It was a hugely exciting experience. Riding in a peloton of fit riders offered great advantages because I was shielded from the headwind and could use less energy for pedalling yet clock superb speeds. I reached new-found levels of cycling Nirvana as I raced some laps flat out and in very calm conditions. However, it wasn’t always plain sailing. Riding as part of a big pack is nerve-wracking, especially on tight bends and often left me wobbling dangerously and holding too tight to my handlebars. I was frequently dropped from the faster groups and then had to find the courage to join in with another peloton as it swooped up behind me. Some packs were so fast that I could do nothing more than listen with admiration as they whooshed by like frenzied swarms of wasp.

There were plenty of slower riders, too. Some rode mountain bikes or hybrids although the majority were taking the event seriously and rode racer and time trial bikes. I was a little frustrated to be on my cycle touring bike – I had joined the sportive mid-way through a cycle touring holiday of northern France – and wished I had my time trial bike to ride. Yet the race was thrilling enough. As I rounded my fifth lap I started to understand what Scot had meant by “the hill”. Dunlop Hill isn’t a huge incline but just after the start line the track rises by about 30m and if you are riding hard for hours at a time the ascent is remarkably tough.

An hour for my first outing seemed about right, especially in the heat, and as I cycled into the pit for the changeover Scot headed out on his second stint. Daytime turned to evening and we had each completed two one-hour stints. According to the plan, Scot would ride from 11pm to 1am, which meant each rider would have six hours off the bike when they could sleep. Except it didn’t work out like this.

Firstly, we discovered that riding in the dark around repeated laps of a 4k track is, at first, a novelty, but after a while it becomes quite dull. As we all waned mentally and physically we decided to adjust the napkin schedule to “up to an hour or whatever you can manage” instead of the two-hour rides.

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We had also underestimated the noise and distractions of the pit. It was fascinating to watch the other riders and their routines. By chance, we were sharing with the eventual female solo winner, Elena Novikova, and the winning team, S1NEO 2015. And having just met each other, us Jolly Journos found we had a lot to talk about.

Another aspect we hadn’t thought about was that as each rider came in after their ride, they required the support of another team member for food, drink and advice. All this meant that sleeping was difficult to achieve.

Then the weather suddenly changed. A beautiful and sunny day had turned to a chilly evening, with rain threatening. As I set out at about 3am to ride my next stint, drizzle became torrential rain, then thunder and lightning. I struggled with a slippery track, rain-covered spectacles and cold. I tried as hard as I could but I managed only 35 minutes. With teeth chattering uncontrollably, numb hands and feet and the dispiriting feeling that I had let everyone down, I wimped into the changeover area early. Scot had to do a quick and unexpected turn-round, pulling on more clothes and a waterproof to keep our non-stop riding relay going. My team guided me into the pit. I felt morose; I was freezing; I had no clothes to change into and my only warm layer was a lightweight down jacket. I sat shivering, wrapped in our only sleeping bag and crying inwardly.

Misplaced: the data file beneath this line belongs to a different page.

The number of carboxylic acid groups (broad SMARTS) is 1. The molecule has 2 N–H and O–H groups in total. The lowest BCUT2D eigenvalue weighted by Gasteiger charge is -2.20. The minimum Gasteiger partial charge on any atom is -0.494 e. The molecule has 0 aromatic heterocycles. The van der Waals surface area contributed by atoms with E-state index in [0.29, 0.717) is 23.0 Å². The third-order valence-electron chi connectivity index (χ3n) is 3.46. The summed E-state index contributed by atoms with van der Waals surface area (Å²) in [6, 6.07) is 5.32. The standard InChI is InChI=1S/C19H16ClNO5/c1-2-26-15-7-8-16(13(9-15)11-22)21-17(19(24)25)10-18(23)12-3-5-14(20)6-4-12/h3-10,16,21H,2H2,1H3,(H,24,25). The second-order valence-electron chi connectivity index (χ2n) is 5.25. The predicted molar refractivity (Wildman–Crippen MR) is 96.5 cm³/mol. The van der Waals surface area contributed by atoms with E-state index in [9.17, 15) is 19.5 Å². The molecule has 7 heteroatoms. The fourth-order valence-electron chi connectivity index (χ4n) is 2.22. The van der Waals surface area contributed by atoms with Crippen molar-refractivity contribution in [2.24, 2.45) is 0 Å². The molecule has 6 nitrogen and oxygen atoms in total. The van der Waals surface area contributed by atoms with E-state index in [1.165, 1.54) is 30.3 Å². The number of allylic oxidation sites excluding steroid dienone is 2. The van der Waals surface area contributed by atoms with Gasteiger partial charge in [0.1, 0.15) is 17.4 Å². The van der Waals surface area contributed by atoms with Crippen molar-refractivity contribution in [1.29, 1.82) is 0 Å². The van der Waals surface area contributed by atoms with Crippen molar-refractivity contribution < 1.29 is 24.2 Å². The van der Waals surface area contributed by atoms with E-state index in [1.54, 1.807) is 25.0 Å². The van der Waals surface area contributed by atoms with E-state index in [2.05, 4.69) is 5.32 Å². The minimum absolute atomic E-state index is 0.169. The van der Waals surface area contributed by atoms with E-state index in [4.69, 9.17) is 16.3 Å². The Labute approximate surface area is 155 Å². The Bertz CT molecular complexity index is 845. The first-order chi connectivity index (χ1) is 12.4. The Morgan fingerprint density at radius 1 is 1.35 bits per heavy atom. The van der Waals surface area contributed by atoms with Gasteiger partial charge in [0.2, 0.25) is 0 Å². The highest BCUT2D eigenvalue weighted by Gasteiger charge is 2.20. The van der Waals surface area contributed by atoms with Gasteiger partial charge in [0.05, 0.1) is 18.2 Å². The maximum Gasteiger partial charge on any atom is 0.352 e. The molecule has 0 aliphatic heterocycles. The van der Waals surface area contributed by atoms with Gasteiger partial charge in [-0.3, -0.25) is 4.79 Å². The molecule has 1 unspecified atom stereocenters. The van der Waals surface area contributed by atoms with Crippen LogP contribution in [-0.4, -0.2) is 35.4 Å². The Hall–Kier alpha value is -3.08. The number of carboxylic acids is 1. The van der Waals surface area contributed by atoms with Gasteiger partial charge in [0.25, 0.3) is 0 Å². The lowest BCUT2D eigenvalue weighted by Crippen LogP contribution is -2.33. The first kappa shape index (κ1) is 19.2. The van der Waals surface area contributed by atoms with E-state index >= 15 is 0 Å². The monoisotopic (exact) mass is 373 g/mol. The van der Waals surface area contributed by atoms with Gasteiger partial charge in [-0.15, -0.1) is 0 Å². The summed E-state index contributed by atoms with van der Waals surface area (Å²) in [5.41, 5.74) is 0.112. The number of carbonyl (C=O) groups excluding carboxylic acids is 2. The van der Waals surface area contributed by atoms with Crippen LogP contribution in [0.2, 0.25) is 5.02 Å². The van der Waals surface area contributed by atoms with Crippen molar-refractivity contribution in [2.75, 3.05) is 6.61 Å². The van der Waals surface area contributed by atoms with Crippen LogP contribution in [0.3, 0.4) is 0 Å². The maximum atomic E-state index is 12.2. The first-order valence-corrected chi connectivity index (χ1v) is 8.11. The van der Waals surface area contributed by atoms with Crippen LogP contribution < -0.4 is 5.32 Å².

Then, I saw a man gesticulating at me from across the pit. I speak only simple French and his English was similarly basic. However, it seemed he wanted to help me. With a big grin, he came across with a full set of his dry cycling kit and food. I was overjoyed and, to his surprise, I hugged him tightly. Now, with dry clothing – even socks – and a borrowed waterproof jacket I could envisage taking another turn on the nighttime track. I could not have been more thankful for the kind gesture of Claude, of Bordeaux Club Cycles Laurent Merignac.

By 6am and still in darkness, our combined sleep deprivation and a lack of substantial carbohydrate based foods, while also watching as other riders had all this and more, affected team morale. Being relative strangers to each other, we were too polite to be overtly grumpy but I know we were keen to see the sun again. By now we were taking our turns as best we could. If someone could pull off eight laps in one go, they did. If someone else felt that five was enough for them, they rode that. Yet, incredibly we did rediscover our cycling mojos. As the sun came out again and lunchtime approached we faced out final outings with smiles and renewed vigour. We talked excitedly about who would do the last laps and I was chosen.

I did 45 minutes at about 1pm and then it was my turn for the final 25 minutes. I had no idea I had any energy reserves left but the competition sucked me in again. Our novice team was so far down the rankings it hardly mattered what we rode in unison but we had spotted that we might have a chance of beating one other similarly placed team and for some reason it drove us on. As I cycled my three laps I pushed hard. I could feel the lactic acid building in my legs. Another rider, in team 678, seemed to want to help and without speaking he rode in front of me and egged me to keep up in his slipstream. I did so and I was thrilled by our speed.